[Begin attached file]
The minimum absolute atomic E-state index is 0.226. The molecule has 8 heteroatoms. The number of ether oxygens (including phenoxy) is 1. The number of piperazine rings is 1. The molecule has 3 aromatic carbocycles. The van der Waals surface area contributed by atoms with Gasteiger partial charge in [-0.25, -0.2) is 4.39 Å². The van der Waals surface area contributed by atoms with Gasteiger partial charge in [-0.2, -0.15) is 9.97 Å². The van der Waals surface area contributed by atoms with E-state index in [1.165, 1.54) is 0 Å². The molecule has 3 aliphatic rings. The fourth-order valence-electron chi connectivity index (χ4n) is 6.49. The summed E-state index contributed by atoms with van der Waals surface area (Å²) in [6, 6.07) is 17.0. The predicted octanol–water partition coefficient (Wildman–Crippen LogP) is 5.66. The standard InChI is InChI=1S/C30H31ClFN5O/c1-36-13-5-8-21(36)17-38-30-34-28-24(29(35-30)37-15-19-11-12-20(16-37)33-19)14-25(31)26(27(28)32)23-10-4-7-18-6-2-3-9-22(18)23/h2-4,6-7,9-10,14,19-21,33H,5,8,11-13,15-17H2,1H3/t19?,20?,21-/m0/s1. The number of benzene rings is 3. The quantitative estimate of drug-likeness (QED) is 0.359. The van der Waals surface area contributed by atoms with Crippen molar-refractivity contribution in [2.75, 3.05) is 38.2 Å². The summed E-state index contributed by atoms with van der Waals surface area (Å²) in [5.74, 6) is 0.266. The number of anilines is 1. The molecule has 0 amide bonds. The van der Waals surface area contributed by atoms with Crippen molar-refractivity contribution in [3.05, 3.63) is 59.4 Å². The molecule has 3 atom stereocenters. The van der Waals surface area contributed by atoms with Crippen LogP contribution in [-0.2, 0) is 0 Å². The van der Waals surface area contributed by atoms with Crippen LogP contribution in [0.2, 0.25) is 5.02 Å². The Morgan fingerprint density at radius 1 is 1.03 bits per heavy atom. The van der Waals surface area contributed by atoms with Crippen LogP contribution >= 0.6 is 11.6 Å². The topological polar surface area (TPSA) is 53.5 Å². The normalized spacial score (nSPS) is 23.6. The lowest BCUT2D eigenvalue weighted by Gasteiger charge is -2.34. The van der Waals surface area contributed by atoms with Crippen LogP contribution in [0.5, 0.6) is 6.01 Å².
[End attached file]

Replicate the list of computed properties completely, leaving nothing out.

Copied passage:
The minimum absolute atomic E-state index is 0.226. The molecule has 8 heteroatoms. The number of ether oxygens (including phenoxy) is 1. The number of piperazine rings is 1. The molecule has 3 aromatic carbocycles. The van der Waals surface area contributed by atoms with Gasteiger partial charge in [-0.25, -0.2) is 4.39 Å². The van der Waals surface area contributed by atoms with Gasteiger partial charge in [-0.2, -0.15) is 9.97 Å². The van der Waals surface area contributed by atoms with E-state index in [1.165, 1.54) is 0 Å². The molecule has 3 aliphatic rings. The fourth-order valence-electron chi connectivity index (χ4n) is 6.49. The summed E-state index contributed by atoms with van der Waals surface area (Å²) in [6, 6.07) is 17.0. The predicted octanol–water partition coefficient (Wildman–Crippen LogP) is 5.66. The standard InChI is InChI=1S/C30H31ClFN5O/c1-36-13-5-8-21(36)17-38-30-34-28-24(29(35-30)37-15-19-11-12-20(16-37)33-19)14-25(31)26(27(28)32)23-10-4-7-18-6-2-3-9-22(18)23/h2-4,6-7,9-10,14,19-21,33H,5,8,11-13,15-17H2,1H3/t19?,20?,21-/m0/s1. The number of benzene rings is 3. The quantitative estimate of drug-likeness (QED) is 0.359. The van der Waals surface area contributed by atoms with Crippen molar-refractivity contribution in [2.75, 3.05) is 38.2 Å². The summed E-state index contributed by atoms with van der Waals surface area (Å²) in [5.74, 6) is 0.266. The number of anilines is 1. The molecule has 0 amide bonds. The van der Waals surface area contributed by atoms with Crippen molar-refractivity contribution in [3.05, 3.63) is 59.4 Å². The molecule has 3 atom stereocenters. The van der Waals surface area contributed by atoms with Crippen LogP contribution in [-0.2, 0) is 0 Å². The van der Waals surface area contributed by atoms with Crippen LogP contribution in [0.2, 0.25) is 5.02 Å². The Morgan fingerprint density at radius 1 is 1.03 bits per heavy atom. The van der Waals surface area contributed by atoms with Crippen LogP contribution >= 0.6 is 11.6 Å². The topological polar surface area (TPSA) is 53.5 Å². The normalized spacial score (nSPS) is 23.6. The lowest BCUT2D eigenvalue weighted by Gasteiger charge is -2.34. The van der Waals surface area contributed by atoms with Crippen LogP contribution in [0.5, 0.6) is 6.01 Å².